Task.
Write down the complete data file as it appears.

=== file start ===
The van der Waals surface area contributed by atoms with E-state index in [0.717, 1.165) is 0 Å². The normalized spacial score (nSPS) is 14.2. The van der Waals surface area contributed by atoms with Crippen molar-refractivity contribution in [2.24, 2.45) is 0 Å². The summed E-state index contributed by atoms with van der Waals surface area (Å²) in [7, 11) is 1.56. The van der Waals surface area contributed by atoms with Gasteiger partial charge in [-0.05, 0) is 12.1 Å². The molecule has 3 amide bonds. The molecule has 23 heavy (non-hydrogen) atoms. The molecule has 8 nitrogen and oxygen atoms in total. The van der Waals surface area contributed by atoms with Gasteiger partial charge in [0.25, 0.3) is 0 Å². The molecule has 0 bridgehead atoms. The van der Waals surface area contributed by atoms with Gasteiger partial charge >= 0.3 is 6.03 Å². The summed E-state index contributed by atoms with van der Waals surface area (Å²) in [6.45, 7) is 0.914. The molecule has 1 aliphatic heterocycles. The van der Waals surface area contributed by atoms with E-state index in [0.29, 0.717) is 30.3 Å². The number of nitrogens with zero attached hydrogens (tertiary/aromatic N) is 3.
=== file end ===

The van der Waals surface area contributed by atoms with E-state index in [0.717, 1.165) is 0 Å². The normalized spacial score (nSPS) is 14.2. The van der Waals surface area contributed by atoms with Crippen molar-refractivity contribution in [2.24, 2.45) is 0 Å². The summed E-state index contributed by atoms with van der Waals surface area (Å²) in [7, 11) is 1.56. The van der Waals surface area contributed by atoms with Gasteiger partial charge in [-0.05, 0) is 12.1 Å². The molecule has 3 amide bonds. The molecule has 23 heavy (non-hydrogen) atoms. The molecule has 8 nitrogen and oxygen atoms in total. The van der Waals surface area contributed by atoms with Gasteiger partial charge in [0.25, 0.3) is 0 Å². The molecule has 0 bridgehead atoms. The van der Waals surface area contributed by atoms with Gasteiger partial charge >= 0.3 is 6.03 Å². The summed E-state index contributed by atoms with van der Waals surface area (Å²) in [6.45, 7) is 0.914. The molecule has 1 aliphatic heterocycles. The van der Waals surface area contributed by atoms with E-state index in [0.29, 0.717) is 30.3 Å². The number of nitrogens with zero attached hydrogens (tertiary/aromatic N) is 3.